How to overcome your fear of flying in 9 steps
Step 1: Plan and prepare
The first step to overcoming your fear of flying is to be prepared. Pack some Sudoku or crossword puzzles in your bag for the journey, and a good guide book to your destination. Be sure to print off your tickets or boarding cards, check your passport is up to date and leave for the airport with plenty of time to spare. Nothing is going to trigger your fear of airports and airplanes more quickly than showing up late and having to make a mad dash through the terminal.
Step 2: Know the stats
Did you know you are more likely to get killed by a stray goat than on an airplane? In fact, there’s only a 1 in 11 million chance of dying when you fly. The drive to the airport is far more dangerous! The airline industry is the most carefully monitored, regulated and scrutinised transport system in the world. And pilots have hundreds of hours of flight training before they can take the controls of a commercial passenger plane.
Step 3: Educate yourself on planes
A good way to overcome your fears – rather than pretending they don’t exist for a few stressful hours – is to find out more about flying. Understanding turbulence, for example, should help you to be less afraid of it. Essentially, the bumpiness is caused by different bodies of air mixing with each other. Even when it feels like the plane is dropping, it is never actually free-falling and is still under the control of the pilots. Also, while you might feel like the plane is dropping a long way, in reality it is usually moving only a few feet. The more you can read up and educate yourself on airplanes and how they work, the less scared you’ll be next time you take to the skies.
Step 4: Stay hydrated on board
While you might be tempted to order a few double vodkas or as many of those small bottles of Chardonnay as you can get away with it, consuming alcohol is a bad idea if you’re afraid of flying. While one drink might calm the nerves, too much alcohol can make you emotional and cause you to panic. We’ve all seen the movie clips and none of us want to be, or to sit next to, the unruly passenger who suddenly makes everyone else feel nervous. We recommend sticking to water instead, and staying hydrated so you will feel better both on the flight and once you disembark.
Step 5: Choose your entertainment wisely
Just as there are things you should never do at an airport, there are also things you should never do on a plane. Watching a movie about plane crashes is right up there! We recommend watching a soothing romcom instead. Or, even better, bring your own entertainment on your laptop or iPod. A few relaxing Hozier tunes should do the job nicely. Keeping yourself entertained and distracted will help the flight pass quicker, and will keep your nerves down at the same time. Puzzles and crosswords, as mentioned above, are a great way to keep your brain active and focused on something that isn’t your fear.
Step 6: Make friends with the cabin crew
The cabin crew are there to make your flight more pleasant and ensure you are as comfortable as possible. Making friends with the crew is a great way to distract yourself from your flight anxiety and to stay reassured. They can’t always tell who is nervous and who isn’t, so if you chat with them and let them know, they will be sure to put you at ease. In fact, befriending airline crew can have many hidden benefits. You might even be lucky enough to land yourself a free upgrade, or an extra meal!
Step 7: Focus on the destination, not the journey
We’re always being told, “life is about the journey, not the destination”. But if you’re trying to overcome your fear of flying we recommend focusing on the latter just this once! Maybe you’re heading away on your first holiday in years, or perhaps you’re off to London to visit family and friends. Try to concentrate on the destination and how happy you are to be travelling there. Start planning your weekend in your head. What restaurants do you want to try when you get there? Are there any sights you’re longing to see? How about a cocktail to toast your arrival? Stay focused on the positives and you’ll have much less time to be nervous.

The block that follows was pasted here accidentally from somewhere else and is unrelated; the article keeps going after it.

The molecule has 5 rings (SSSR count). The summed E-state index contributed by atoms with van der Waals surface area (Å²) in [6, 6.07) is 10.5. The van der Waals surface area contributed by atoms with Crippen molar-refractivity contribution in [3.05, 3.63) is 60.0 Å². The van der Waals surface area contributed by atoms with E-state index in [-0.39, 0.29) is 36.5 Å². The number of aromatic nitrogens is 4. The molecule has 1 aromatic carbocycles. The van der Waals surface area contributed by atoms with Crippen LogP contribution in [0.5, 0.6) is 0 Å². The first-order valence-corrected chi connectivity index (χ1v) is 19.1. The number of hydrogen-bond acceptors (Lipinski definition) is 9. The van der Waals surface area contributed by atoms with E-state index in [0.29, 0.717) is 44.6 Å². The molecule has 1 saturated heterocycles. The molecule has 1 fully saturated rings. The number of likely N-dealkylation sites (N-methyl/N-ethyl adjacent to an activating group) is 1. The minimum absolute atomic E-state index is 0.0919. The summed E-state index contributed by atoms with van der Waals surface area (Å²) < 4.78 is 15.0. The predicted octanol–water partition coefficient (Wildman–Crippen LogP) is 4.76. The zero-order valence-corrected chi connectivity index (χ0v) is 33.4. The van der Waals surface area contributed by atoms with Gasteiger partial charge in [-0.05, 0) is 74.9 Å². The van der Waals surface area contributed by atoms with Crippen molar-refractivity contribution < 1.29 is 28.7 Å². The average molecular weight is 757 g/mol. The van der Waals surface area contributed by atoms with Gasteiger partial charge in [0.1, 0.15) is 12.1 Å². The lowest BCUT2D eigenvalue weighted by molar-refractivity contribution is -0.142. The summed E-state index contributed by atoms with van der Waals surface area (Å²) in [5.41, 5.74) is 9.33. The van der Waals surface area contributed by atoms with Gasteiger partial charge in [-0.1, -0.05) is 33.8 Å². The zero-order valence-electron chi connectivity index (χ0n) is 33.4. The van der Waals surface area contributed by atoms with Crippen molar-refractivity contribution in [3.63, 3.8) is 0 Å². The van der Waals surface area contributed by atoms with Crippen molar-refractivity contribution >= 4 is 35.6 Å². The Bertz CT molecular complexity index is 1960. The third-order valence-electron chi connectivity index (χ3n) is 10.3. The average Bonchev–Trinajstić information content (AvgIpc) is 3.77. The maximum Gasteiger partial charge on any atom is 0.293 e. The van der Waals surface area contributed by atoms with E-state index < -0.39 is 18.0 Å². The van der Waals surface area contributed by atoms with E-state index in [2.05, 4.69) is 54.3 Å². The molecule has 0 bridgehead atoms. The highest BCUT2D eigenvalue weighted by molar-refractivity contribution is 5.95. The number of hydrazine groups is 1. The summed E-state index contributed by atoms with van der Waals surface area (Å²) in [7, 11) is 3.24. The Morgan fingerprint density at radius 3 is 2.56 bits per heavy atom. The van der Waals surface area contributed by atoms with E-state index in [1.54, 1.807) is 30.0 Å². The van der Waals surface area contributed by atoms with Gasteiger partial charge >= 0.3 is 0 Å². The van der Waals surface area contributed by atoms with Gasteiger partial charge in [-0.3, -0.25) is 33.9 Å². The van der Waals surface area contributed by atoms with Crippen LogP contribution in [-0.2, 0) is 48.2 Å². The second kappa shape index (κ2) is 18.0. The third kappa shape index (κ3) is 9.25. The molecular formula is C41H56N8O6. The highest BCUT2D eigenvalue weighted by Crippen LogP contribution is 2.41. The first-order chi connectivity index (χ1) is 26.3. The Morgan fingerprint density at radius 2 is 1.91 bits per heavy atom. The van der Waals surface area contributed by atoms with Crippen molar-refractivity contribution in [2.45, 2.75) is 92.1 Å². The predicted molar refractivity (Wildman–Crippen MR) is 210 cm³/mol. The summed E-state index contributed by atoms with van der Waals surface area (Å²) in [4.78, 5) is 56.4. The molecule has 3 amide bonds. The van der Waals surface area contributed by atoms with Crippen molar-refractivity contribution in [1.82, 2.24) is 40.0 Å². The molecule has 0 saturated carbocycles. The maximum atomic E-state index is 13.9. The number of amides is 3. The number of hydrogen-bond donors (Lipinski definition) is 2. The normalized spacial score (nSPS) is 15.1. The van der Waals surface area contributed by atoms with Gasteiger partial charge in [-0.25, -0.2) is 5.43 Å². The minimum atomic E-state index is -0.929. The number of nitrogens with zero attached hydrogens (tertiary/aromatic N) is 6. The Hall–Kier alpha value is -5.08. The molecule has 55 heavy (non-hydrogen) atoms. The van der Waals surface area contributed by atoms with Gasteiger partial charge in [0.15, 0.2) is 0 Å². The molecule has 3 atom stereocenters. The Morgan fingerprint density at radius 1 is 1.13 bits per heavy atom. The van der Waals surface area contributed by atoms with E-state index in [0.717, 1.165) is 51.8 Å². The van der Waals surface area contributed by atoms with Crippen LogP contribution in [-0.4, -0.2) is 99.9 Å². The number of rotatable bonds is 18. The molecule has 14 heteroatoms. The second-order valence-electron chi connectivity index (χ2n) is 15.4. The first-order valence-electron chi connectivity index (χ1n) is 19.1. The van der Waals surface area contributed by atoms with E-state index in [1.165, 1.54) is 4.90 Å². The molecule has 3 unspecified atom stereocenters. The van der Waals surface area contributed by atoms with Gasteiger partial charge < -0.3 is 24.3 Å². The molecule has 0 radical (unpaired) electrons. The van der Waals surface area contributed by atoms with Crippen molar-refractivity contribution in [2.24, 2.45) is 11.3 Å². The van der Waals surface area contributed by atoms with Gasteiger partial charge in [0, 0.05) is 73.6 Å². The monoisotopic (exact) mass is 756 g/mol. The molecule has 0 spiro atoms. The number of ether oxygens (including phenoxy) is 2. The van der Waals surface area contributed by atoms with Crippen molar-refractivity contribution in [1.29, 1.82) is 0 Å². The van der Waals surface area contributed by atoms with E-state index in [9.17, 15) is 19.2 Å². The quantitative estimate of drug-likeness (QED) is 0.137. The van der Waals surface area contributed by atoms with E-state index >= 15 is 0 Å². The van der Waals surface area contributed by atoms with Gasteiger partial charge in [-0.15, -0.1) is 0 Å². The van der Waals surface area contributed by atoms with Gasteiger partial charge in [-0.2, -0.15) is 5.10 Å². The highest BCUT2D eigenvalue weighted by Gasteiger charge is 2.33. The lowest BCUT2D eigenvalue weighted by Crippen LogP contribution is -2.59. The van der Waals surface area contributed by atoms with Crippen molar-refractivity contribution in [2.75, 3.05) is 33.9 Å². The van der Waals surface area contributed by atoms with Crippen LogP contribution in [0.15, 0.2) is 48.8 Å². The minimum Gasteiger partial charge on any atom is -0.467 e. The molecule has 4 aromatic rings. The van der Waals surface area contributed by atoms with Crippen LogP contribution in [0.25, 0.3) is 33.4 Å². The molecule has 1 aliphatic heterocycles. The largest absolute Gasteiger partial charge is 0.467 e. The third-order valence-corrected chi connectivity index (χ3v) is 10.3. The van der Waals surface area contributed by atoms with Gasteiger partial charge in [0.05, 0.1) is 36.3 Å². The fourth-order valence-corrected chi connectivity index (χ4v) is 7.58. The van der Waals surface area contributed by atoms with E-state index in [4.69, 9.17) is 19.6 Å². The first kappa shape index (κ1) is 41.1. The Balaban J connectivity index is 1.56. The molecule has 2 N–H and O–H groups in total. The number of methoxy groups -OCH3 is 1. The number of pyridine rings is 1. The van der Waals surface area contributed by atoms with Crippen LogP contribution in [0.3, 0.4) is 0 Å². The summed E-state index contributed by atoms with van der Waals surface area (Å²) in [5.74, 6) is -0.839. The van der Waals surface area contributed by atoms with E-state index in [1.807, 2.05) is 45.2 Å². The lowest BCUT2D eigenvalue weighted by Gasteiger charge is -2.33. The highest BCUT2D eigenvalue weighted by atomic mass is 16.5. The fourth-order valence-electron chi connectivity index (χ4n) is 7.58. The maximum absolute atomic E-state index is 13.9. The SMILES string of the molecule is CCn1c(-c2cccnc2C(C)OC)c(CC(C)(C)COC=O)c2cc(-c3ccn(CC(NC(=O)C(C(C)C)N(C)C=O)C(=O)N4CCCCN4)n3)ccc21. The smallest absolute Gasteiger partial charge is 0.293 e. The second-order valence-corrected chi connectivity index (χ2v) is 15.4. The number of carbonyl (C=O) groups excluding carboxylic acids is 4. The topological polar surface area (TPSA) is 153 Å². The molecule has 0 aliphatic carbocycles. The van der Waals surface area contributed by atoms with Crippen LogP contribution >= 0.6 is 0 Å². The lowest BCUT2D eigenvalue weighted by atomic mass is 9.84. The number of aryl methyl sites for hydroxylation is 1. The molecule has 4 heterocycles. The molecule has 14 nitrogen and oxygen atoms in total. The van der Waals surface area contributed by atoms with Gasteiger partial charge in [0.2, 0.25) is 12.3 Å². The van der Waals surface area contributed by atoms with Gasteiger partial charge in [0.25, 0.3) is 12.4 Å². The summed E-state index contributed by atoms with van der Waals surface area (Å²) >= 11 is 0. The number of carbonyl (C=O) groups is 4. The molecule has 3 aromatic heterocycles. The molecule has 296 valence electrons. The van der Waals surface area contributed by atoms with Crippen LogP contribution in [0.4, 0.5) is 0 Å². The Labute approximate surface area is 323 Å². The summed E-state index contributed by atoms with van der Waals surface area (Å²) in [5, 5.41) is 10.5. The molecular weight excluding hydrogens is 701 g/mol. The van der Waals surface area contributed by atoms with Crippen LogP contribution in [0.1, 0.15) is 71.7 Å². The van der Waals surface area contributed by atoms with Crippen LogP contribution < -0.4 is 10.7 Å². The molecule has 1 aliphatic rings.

Step 8: Consider an upgrade
This isn’t always possible and you will of course need to pay a lot more for your flight, but if you are a very nervous flier and are travelling long-distance, consider splashing out on an upgrade to business class or first class. The difference is incredible and it’s hard to feel nervous as an air hostess is pouring you another glass of champagne, while your high-tech seat is giving you a back massage. You’ll be handed a wine list, given real silver cutlery and maybe even a rack of lamb to feast on. Before you know it, and after the best night’s sleep you’ve ever had on a plane, you’ll have landed at your destination. An upgrade is sort of like treating yourself to a luxury hotel room for the night… Except your bed is on the plane.
Step 9: Fly again, and again, and again
As with everything in life, they say practice makes perfect. The more you fly, the more relaxed you get. The first flight will always be the hardest, but if you can keep going, following it up with short-haul journeys, you’ll get used to all the procedures, and familiarity will help overcome your fear of flying. The rewards, by the way, are enormous – because once you’re a relaxed and confident flyer, the world opens up to you, and you can start planning a trip to one of the world’s most beautiful destinations. A lifetime of fantastic holidays awaits…
How to get over your fear of flying
|Step 1: Plan and prepare|
|Step 2: Know the stats|
|Step 3: Educate yourself on planes|
|Step 4: Stay hydrated on board|
|Step 5: Choose your entertainment wisely|
|Step 6: Make friends with the cabin crew|
|Step 7: Focus on the destination, not the journey|
|Step 8: Consider an upgrade|
|Step 9: Fly again, and again, and again|
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